A global energy company was undertaking a major refinery expansion that would equip the facility to produce low-sulfur, “clean” fuels. There were numerous complicating factors to overcome, including the fact that the effort involved four distinct alliance partnerships – making for a total of 12 stakeholder organizations, four owners, and six senior contractors.
Compounding matters was the economic environment. At the time, many global firms did not consider
Australia to be an optimal location for investing in capital projects. The status quo in the industry was one of projects running over budget, behind schedule, and faltering with regard to safety and quality standards. The capital project marketplace was struggling and the parent companies involved in the alliance had competing agendas. The challenge was steep: to beat all reasonable expectations for delivering on all key project targets for schedule, cost, quality, and safety.
JMW was brought in to support the effort. The alliance owners knew they had to get all stakeholders aligned on common objectives as well as highly ambitious performance targets that reached well beyond the predictable performance. The work began with the alliance partner CEOs committing to work collaboratively to deliver a highly successful project. All senior executives and key management personnel participated in JMW leadership development programs focused on the capabilities required for their teams to deliver high performance. The entire team committed to delivering a world benchmark project, thereby proving that capital project investment in Australia was indeed a wise decision for global businesses.
From the CEO level to the people working on the front lines, this mission was broadly communicated and the alliance partners agreed to an accelerated timeline for delivering the project ahead of schedule. With JMW’s support, they would ultimately agree to implement a new modular construction methodology never before used in the industry.
The work wasn’t without obstacles. After a serious safety incident, with 2,000 people working around the clock, the asset manager made the critical decision to shut down the entire operation until the underlying issues had been resolved. There were also organized labor concerns to address as the alliance decided to implement its new construction methodology offshore, in parallel to the onsite construction work. This led to another challenge in the Philippines, where the offshore work was being done and leaders had to find a way to speed up the effort in an unfamiliar environment.
In each instance, leadership worked together to find solutions so that they could remain true to their broader mission. By applying their new, agreed-upon principles for how they would approach and overcome obstacles, they were able to deliver extraordinary results.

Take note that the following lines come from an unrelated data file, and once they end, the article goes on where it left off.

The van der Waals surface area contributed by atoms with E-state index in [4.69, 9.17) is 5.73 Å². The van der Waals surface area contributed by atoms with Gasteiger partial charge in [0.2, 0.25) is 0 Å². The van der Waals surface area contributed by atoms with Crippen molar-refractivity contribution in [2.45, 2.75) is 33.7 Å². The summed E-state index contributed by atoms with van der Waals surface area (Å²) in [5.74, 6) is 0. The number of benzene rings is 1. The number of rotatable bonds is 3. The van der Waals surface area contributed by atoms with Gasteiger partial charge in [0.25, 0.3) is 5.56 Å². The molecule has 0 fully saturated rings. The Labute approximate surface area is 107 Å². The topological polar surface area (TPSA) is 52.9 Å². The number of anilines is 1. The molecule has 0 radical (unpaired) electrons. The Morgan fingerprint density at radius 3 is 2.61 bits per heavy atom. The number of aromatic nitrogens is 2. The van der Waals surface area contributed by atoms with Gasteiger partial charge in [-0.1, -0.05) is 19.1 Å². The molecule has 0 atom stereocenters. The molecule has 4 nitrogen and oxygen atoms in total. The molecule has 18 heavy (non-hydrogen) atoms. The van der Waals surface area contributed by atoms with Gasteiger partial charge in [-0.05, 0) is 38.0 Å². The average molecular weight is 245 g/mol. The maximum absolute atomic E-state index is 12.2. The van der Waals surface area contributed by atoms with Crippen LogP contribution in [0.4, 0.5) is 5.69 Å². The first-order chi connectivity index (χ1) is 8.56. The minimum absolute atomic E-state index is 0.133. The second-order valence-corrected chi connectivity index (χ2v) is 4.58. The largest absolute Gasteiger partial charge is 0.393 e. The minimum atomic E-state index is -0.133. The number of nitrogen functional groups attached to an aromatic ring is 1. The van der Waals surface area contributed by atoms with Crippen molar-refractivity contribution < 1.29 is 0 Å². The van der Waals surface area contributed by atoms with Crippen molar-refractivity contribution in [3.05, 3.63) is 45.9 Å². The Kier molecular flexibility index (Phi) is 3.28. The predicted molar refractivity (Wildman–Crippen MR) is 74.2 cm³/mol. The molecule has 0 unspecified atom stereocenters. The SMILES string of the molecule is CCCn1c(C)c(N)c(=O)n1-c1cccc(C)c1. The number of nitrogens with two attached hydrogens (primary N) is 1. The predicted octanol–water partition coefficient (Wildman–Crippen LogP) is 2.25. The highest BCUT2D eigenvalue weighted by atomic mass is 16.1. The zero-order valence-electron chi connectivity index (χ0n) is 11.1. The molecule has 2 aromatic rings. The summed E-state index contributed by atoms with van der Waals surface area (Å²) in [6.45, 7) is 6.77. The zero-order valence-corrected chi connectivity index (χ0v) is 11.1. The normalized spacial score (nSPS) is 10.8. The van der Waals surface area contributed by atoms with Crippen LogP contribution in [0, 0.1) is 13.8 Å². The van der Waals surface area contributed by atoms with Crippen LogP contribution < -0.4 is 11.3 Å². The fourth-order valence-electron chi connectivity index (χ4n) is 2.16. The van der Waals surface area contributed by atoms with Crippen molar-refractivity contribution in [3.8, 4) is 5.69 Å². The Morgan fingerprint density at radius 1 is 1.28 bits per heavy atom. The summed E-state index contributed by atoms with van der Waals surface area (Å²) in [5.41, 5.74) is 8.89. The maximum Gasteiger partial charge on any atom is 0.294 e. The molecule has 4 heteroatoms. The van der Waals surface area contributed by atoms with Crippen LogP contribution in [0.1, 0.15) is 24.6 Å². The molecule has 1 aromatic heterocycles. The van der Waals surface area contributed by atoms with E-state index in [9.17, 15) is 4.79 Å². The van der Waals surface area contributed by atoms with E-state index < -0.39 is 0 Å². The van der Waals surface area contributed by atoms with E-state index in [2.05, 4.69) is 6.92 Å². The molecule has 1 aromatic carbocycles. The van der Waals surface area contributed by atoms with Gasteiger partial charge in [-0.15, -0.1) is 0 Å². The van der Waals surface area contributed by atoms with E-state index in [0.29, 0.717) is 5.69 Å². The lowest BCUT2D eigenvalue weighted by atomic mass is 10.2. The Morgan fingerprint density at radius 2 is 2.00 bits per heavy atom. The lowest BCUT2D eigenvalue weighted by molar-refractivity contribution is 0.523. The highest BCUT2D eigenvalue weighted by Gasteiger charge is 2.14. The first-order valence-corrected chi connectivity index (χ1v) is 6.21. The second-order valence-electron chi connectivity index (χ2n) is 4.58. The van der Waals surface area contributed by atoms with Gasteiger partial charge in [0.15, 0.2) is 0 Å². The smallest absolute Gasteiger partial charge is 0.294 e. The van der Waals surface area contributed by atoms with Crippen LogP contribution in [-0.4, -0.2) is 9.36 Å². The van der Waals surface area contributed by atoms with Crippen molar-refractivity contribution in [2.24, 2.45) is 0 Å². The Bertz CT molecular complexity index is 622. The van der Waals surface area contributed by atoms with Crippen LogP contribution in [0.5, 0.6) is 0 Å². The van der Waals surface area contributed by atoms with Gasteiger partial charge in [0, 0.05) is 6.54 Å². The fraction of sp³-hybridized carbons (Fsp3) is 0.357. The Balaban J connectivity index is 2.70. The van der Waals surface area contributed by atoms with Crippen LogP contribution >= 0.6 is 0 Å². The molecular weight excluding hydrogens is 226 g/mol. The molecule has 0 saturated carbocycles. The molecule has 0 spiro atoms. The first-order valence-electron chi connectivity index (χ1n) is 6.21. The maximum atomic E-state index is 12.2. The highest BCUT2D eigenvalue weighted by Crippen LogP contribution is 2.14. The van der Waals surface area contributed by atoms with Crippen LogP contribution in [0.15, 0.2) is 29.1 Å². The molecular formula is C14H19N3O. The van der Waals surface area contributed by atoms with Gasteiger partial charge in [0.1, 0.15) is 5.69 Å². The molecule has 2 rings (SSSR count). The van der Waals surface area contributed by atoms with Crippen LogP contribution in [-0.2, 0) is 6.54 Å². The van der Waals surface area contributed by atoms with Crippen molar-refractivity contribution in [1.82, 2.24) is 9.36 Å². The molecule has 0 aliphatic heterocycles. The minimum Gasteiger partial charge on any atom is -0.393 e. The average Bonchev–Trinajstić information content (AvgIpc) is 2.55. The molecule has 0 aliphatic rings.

The alliance surprised many, delivering the project six months ahead of schedule, on budget, and at world benchmark levels of safety and quality. This performance was unprecedented.
Innovation. In line with the aspirational future that the stakeholders agreed to – paving the way for the future of capital projects in the country – key players innovated in unanticipated ways. They (1) devised a new modular construction methodology, then (2) decided to implement the methodology in parallel with the onsite foundational construction. Neither of these approaches had ever been pursued before – and as a result, the alliance introduced an innovative and cost-saving methodology to their industry.
Accelerated performance. Another unexpected outcome was the extent to which onsite rank and file rallied behind the acceleration of progress. Delivering the project ahead of schedule would mean these individuals would be out of work sooner than expected, in a marketplace where it was tough to find new projects. While it was not in their personal best interests to complete the project at breakthrough speed, they were determined to meet the alliance’s broader objectives – for the greater good of the construction trade in the country.
Culture shift. The four-day safety shutdown was costly, as the asset manager had decided that employees would continue to be paid during the down time. The result was a workforce newly inspired to address the underlying causes of safety issues. They adopted an entirely new attitude to safety despite the pressures associated with the rapid pace of the effort. The workforce defied a history of construction safety lapses in the region, achieving higher levels of safety across the board than people on the project had ever experienced.
“Win-Win.” Leadership embraced a “win-win” approach that led to significant results with onsite and offshore workforces. Onsite, although organized labor would have traditionally blocked the move to implement construction in another country, they understood it would be “win-win” for the project and the construction trade if the offshore work contributed to a successful result. Similarly, when progress in the Philippines was jeopardized because the shipyard couldn’t procure steel, the alliance stepped in and arranged a line of credit to do so. It was a defining moment that helped secure a true sense of partnership, and served as a demonstration of both parties benefitting through mutual success.
More than one stakeholder on the project called it the highlight of their career. Despite a predictable trajectory of going over budget, delivering late, and doing so with questionable safety and quality, the alliance performed far beyond any reasonable expectations and set new standards in the industry.
In the words of the lead JMW consultant on the project:
It was like the project was turbo-charged. People involved in the work have stayed in touch with us and often comment on what a remarkable experience it was – taking that big stand together and coming through for each other, for the industry, and for the country.